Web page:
Unfortunately, women are extremely good at downplaying the significance of symptoms and talking themselves out of seeking help. Or they call family and friends, and are falsely reassured that they couldn’t possibly be having a heart attack. Women are often afraid of wasting money or being embarrassed at going to the emergency room and finding out nothing’s wrong. My strong advice: Call 911 if you suspect you’re having a heart attack. Don’t die at home waiting to see if things will get better.
Q. Some of these symptoms seem pretty vague. Could that be part of the problem?
A. Absolutely. We wondered whether all women have these experiences, or if there is really something different about women headed for heart attacks. So we asked 100 healthy women about early warning symptoms and found that the women who went on to have heart attacks were much more likely to report that they experienced many more of these signs more frequently than healthy women. Surprisingly, the only thing that was not different was chest discomfort — healthy women had almost as much chest discomfort and pain as women who went on to have heart attacks. That means that chest pain may not be the most helpful symptom in women. If 40 percent of women don’t have chest pain during a heart attack, and about 50 percent of healthy women do report having recent chest discomfort, that tells us we need to be looking more closely at other symptoms as we assess women for heart disease.
In our next study, funded by the National Institute of Nursing Research, we’re tracking 1,500 women for two years after they have an initial cardiovascular evaluation. We’re going to ask about early warning symptoms every three months, charting how those symptoms change in frequency or severity over the two-year study period, whether medication affects symptoms, and which symptoms best predict which women will actually go on to have heart attacks or require heart procedures such as having a stent placed or undergoing a bypass graft. The ultimate goal of the study is to come up with a list of the symptoms most predictive of possible heart disease.
Q. What should you do if you experience the warning signs?
A. Don’t be scared by just one thing — the women who had heart attacks had an average of six different early warning symptoms. But if you’re concerned, schedule a thorough checkup. Describe any symptoms that are new, troubling, or affecting you on a daily basis. Tell your doctor that the reason you are there is because the symptoms have you concerned about your heart, and remind her about other heart disease risk factors you have.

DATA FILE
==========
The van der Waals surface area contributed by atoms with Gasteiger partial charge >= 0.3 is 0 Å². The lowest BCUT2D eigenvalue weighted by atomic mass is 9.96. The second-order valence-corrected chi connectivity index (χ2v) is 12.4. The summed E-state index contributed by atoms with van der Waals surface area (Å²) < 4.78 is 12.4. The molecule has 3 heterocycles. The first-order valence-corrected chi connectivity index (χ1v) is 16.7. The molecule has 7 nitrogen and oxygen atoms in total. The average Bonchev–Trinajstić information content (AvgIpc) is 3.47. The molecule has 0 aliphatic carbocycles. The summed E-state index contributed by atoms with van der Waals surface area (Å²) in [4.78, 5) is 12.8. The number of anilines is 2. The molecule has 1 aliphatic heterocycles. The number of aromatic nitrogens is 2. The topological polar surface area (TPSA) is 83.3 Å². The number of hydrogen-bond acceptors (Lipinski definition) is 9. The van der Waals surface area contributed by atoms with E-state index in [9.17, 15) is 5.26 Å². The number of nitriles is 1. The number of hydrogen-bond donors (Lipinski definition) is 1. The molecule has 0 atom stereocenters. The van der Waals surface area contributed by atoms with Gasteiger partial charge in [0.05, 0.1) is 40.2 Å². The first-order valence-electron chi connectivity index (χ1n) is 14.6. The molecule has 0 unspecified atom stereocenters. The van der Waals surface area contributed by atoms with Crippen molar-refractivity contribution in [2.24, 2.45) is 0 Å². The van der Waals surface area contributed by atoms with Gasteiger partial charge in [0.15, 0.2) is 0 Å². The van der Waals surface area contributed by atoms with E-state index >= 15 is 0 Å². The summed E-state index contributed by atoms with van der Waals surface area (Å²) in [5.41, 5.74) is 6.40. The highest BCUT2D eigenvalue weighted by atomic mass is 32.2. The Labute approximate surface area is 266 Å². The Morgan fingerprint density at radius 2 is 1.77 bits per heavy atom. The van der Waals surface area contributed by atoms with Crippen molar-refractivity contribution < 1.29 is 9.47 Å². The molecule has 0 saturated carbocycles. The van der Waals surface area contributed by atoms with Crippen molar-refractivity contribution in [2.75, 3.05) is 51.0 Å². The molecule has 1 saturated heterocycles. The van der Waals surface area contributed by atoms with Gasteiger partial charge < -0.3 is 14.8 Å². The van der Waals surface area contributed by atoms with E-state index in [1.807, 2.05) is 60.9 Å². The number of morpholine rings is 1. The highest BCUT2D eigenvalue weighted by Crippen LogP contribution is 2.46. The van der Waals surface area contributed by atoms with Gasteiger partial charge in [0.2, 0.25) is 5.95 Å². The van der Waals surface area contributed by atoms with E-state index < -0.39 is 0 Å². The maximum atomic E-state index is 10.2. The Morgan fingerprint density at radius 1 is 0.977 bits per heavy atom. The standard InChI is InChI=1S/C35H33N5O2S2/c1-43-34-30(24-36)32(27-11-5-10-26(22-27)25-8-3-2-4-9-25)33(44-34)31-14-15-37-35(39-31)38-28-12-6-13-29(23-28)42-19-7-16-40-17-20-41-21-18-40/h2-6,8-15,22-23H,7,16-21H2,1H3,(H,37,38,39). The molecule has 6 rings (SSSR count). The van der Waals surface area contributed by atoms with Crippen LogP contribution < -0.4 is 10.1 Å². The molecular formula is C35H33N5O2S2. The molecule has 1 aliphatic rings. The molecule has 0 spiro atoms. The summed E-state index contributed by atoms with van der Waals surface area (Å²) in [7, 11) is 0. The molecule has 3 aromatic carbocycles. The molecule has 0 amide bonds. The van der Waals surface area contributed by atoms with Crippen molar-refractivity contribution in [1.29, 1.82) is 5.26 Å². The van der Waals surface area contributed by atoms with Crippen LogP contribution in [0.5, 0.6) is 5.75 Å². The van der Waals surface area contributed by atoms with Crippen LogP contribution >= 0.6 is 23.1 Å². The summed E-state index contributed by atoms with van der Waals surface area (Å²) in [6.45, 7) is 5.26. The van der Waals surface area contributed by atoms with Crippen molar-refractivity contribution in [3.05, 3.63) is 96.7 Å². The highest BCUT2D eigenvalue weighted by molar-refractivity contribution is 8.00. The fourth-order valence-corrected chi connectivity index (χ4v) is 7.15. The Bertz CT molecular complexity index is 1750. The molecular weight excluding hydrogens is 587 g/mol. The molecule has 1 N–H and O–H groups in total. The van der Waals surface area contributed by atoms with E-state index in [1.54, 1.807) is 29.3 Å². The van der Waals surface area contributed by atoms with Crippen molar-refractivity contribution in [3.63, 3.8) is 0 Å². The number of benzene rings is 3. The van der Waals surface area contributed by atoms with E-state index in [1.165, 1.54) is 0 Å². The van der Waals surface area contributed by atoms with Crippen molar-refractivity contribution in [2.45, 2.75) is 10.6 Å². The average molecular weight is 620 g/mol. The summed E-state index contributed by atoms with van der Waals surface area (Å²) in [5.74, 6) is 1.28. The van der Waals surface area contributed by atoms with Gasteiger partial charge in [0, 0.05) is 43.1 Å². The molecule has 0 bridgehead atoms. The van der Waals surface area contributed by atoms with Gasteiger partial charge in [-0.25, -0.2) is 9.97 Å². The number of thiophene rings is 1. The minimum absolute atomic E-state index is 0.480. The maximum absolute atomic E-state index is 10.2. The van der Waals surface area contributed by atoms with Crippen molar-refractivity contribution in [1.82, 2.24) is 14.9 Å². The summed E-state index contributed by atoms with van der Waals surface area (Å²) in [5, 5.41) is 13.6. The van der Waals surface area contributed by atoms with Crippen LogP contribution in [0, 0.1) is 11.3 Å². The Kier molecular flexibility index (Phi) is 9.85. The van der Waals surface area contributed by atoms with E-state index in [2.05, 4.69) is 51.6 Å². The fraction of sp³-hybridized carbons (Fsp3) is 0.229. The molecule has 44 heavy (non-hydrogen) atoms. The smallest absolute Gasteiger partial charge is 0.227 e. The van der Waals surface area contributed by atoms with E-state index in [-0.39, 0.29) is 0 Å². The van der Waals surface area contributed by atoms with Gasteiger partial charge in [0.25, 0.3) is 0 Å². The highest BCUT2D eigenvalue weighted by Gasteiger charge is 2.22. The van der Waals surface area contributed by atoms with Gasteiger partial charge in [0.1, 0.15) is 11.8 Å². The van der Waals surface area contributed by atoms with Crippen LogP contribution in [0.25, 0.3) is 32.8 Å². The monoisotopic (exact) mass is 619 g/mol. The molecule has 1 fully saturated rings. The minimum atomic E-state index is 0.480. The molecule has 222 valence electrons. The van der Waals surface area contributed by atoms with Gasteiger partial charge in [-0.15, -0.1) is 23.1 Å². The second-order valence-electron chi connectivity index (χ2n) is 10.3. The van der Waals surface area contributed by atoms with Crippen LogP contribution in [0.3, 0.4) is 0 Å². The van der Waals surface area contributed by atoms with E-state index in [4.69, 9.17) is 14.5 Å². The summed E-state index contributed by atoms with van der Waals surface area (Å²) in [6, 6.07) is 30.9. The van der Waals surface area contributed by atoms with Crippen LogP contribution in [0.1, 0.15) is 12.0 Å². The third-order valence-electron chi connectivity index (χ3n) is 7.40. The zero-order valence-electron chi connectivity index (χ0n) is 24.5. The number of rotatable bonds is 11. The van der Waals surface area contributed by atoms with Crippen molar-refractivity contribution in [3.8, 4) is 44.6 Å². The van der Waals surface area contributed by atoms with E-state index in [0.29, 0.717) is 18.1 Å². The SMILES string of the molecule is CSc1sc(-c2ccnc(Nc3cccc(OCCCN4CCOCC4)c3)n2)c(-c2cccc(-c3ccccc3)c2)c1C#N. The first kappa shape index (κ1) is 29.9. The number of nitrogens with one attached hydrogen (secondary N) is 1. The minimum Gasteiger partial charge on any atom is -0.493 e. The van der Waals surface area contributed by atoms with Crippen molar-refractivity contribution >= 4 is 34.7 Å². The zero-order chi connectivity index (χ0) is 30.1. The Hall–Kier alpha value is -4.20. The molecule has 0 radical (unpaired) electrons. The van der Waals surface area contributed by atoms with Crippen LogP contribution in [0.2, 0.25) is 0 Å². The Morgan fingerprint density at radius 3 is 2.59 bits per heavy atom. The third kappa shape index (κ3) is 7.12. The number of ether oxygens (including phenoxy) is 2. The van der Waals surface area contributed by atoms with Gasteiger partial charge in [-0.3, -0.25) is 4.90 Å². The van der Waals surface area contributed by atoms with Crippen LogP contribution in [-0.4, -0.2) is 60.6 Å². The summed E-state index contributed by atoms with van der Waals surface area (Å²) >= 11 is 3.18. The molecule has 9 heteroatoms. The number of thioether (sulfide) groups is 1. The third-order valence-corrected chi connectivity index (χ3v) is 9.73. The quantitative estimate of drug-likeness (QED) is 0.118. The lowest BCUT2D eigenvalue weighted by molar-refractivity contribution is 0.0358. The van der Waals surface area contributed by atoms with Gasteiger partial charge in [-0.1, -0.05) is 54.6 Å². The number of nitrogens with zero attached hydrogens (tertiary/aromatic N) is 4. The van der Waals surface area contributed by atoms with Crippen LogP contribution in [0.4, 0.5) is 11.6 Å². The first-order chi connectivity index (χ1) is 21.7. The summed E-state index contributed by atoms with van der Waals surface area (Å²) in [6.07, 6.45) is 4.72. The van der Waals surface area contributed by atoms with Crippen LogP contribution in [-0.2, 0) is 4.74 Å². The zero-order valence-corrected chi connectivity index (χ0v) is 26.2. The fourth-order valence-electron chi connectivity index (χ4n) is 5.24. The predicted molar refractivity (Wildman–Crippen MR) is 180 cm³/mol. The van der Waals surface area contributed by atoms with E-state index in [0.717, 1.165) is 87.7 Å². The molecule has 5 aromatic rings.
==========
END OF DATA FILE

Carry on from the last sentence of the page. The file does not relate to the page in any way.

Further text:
To make sure a doctor doesn’t downplay your symptoms, describe in practical terms how they are affecting your ability to perform normal daily activities. Don’t just say, "I’m tired"; say, "I can’t walk to the mailbox." Describe what you were able to do a month or so ago and how it has changed. Don’t say, "I get indigestion"; say, "I get indigestion even with even nonspicy foods, and 15 Tums don’t faze it." Your doctor should be able to evaluate the symptoms in light of your heart disease risk factors or refer you to a cardiologist.
Q. If women and their doctors take women’s heart attack symptoms more seriously, will fewer women die?
A. Frighteningly, women who suspected they were experiencing early warning signs in the months before their attacks had difficulty receiving a correct diagnosis — and heart-saving help — when they reported their symptoms to their doctors. Our aim is to significantly delay or prevent a heart attack. That’s crucial because when women have heart attacks, they are more likely than men to die, to be disabled for life, or to have a second heart attack. Anything we can do to prevent or delay a heart attack increases a woman’s chance of a longer, higher quality life.
More on Heart Disease
Originally published in MORE magazine, September 2007 as "Heart Health Alarms."